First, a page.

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ויאמר ברוך ד' אלקי שם

And he said, “Blessed is Hashem, the G-d of Shem. (9:26)

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Noach did not directly bless Shem; rather, he said that the G-d/Hashem of Shem be blessed and glorified. By saying this, Noach intimated the mission of Shem/ his descendants, of whom the standard bearer is Klal Yisrael. Their primary goal is to serve Hashem and glorify His Name in the world. Thus, when people bless Hashem, we, His children, are – by extension – blessed. Horav S.R. Hirsch, zl, points out that Hashem is the universal G-d. He is everyone’s G-d. (Indeed, when the accursed Nazi held his gun to the head of the Telzer Rav and asked, “Jew, where is your G-d now?” the Rav replied, “He is your G-d too.”) It is just that we are His most trusted servant and that He is especially manifest in our history. The mere fact that we continue to exist, despite the many calamities that we have endured, is testament to this verity. Furthermore, who else but Klal Yisrael has recognized, acknowledged and proclaimed Hashem’s greatness?

Our mission in the world is to glorify Hashem’s Name, so that the nations of the world will, upon seeing our behavior, bless the “G-d of Shem,” the Ribono Shel Olam. When the Chafetz Chaim, zl, was niftar, passed away, one of the gentiles who lived in the vicinity of Radin (the Chafetz Chaim’s home) came to be menachem avel, comfort the family. When he was asked concerning his relationship with the saintly deceased, who was one of the gedolei ha’dor, leaders of the generation, the man related that he was a shepherd by profession. He had occasion to pasture his herd in one of the grassy forests near Radin. Suddenly, he heard bitter weeping. He strained his ears and focused his eyes to identify from where the sounds were emanating. He searched until he came to a clearing and saw an elderly Jew standing beside a tree, weeping bitterly.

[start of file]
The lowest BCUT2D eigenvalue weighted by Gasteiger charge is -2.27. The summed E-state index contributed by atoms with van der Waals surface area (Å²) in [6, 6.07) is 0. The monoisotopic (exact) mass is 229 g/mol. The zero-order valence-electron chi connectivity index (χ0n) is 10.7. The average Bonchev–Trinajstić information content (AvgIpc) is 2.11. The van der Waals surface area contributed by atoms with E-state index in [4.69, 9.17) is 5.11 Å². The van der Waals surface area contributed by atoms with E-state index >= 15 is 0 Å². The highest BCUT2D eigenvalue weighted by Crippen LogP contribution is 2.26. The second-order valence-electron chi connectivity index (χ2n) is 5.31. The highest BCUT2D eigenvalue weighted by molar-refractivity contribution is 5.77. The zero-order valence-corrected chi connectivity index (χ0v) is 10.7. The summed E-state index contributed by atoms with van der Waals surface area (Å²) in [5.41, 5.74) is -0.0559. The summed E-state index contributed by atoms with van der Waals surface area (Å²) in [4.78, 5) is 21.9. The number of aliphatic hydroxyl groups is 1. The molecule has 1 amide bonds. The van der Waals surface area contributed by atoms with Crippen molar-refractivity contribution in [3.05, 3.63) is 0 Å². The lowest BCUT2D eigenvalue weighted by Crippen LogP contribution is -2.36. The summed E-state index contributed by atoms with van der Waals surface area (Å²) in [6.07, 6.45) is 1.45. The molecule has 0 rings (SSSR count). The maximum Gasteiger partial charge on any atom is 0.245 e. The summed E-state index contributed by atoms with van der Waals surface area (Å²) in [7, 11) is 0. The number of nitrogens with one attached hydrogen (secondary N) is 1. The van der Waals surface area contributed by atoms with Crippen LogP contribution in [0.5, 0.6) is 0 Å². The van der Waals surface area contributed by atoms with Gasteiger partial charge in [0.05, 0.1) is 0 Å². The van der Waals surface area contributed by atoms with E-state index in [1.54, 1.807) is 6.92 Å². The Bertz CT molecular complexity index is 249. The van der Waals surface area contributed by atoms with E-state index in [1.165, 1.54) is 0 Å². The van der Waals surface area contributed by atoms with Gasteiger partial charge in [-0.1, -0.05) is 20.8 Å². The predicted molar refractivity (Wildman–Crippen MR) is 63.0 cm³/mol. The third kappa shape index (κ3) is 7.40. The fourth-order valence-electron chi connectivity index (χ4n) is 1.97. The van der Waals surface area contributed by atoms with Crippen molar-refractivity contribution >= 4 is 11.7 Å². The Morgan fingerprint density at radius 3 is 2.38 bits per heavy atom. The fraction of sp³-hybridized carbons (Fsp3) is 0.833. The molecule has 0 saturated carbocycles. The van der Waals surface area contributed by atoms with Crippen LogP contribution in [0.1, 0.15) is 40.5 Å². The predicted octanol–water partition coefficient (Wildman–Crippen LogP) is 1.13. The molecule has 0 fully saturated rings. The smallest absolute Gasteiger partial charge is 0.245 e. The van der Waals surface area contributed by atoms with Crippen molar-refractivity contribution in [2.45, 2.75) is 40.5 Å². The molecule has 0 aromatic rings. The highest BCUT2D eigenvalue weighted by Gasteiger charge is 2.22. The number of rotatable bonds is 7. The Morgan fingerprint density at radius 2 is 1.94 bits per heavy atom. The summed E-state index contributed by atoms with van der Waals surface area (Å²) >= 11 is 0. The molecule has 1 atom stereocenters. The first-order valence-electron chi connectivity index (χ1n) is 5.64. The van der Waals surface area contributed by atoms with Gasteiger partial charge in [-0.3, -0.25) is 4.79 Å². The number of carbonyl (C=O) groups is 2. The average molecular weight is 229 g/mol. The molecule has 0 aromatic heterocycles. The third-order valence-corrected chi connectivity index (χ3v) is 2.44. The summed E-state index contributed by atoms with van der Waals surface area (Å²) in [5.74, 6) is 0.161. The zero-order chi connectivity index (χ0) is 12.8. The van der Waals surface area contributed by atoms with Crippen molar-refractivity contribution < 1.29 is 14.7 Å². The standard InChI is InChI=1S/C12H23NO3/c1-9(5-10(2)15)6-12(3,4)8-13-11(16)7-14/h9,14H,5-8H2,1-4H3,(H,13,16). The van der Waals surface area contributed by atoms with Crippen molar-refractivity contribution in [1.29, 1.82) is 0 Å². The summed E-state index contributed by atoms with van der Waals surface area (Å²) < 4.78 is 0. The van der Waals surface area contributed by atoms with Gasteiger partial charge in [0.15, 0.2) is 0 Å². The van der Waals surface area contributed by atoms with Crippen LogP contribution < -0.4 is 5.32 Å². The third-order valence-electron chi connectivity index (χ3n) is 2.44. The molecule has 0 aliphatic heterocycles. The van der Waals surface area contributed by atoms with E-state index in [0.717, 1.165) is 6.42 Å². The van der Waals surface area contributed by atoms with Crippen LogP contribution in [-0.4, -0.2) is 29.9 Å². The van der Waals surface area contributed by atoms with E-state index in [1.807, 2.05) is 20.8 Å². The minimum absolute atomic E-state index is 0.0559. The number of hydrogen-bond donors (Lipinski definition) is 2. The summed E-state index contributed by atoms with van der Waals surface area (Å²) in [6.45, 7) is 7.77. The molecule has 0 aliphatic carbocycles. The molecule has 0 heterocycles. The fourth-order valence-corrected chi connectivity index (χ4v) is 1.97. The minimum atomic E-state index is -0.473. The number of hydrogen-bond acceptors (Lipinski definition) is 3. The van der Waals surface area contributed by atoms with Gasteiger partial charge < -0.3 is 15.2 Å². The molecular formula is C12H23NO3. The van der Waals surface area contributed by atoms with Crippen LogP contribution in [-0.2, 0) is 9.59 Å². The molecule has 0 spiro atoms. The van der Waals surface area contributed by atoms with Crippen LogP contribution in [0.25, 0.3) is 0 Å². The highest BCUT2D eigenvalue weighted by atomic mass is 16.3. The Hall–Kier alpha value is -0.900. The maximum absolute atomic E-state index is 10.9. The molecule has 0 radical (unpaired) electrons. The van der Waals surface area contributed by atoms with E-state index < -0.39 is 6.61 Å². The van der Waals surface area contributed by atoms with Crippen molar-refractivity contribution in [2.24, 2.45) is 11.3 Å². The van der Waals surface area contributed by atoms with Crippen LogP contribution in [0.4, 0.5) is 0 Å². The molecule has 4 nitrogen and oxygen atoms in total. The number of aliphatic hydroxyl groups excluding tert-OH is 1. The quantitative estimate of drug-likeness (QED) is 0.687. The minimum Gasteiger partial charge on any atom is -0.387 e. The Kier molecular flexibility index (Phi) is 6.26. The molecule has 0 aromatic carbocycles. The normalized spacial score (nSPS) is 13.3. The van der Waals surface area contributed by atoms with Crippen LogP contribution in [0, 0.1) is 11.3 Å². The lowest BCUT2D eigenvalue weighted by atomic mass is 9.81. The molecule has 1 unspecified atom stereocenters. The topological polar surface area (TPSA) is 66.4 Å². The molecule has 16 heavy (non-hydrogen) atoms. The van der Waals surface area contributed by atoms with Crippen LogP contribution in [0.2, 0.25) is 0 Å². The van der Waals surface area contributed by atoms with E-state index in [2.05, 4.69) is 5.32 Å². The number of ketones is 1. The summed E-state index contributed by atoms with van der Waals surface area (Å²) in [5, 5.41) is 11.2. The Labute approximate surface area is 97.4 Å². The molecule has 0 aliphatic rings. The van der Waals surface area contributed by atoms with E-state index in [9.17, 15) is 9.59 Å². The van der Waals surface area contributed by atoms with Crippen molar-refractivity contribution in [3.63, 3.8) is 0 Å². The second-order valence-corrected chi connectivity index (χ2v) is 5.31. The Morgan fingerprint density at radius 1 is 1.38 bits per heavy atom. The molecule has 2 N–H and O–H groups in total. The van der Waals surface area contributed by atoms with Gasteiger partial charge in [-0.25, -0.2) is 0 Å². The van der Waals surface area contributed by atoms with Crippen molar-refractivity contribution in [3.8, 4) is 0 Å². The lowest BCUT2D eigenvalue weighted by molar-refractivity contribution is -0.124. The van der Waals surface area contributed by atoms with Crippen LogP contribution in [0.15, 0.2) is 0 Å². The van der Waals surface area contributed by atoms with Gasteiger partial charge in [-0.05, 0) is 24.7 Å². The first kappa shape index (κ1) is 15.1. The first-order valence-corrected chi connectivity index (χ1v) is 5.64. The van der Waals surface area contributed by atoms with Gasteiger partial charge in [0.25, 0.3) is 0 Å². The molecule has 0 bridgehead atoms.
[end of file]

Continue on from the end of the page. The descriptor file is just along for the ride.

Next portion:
As he moved closer to hear what the man was saying, he was shocked to hear the man pleading with (he assumed) G-d that no mishap/stumbling block arise as a result of the books that he had authored. He later reported, “I stared at this man who stood before me. Here, before my eyes, stood an honest man, a man whose integrity was so pristine, his veracity so deeply committed to his G-d, that he found it necessary to shelter himself in the forest where no one would stop him. By us gentiles, such a person is unheard of. It is only by the Jews that such a person could exist and thrive.

“From that day on, I did everything within my power to get close to this holy man. I followed him and watched his mannerisms closely and saw that everything about him was ingrained in his psyche. This was not some elaborate show. He was not trying to garner attention for himself. He was the real thing.”

Furthermore, the gentile related how impressed he was that the Chafetz Chaim did not recognize the appearance of the ozeres, woman who helped out in the house. Despite the fact that she had been working in his house for a number of years, the Chafetz Chaim never looked at her. This was unheard of in his world. Thus, he felt that he must come and share his emotions with the saintly man’s family.

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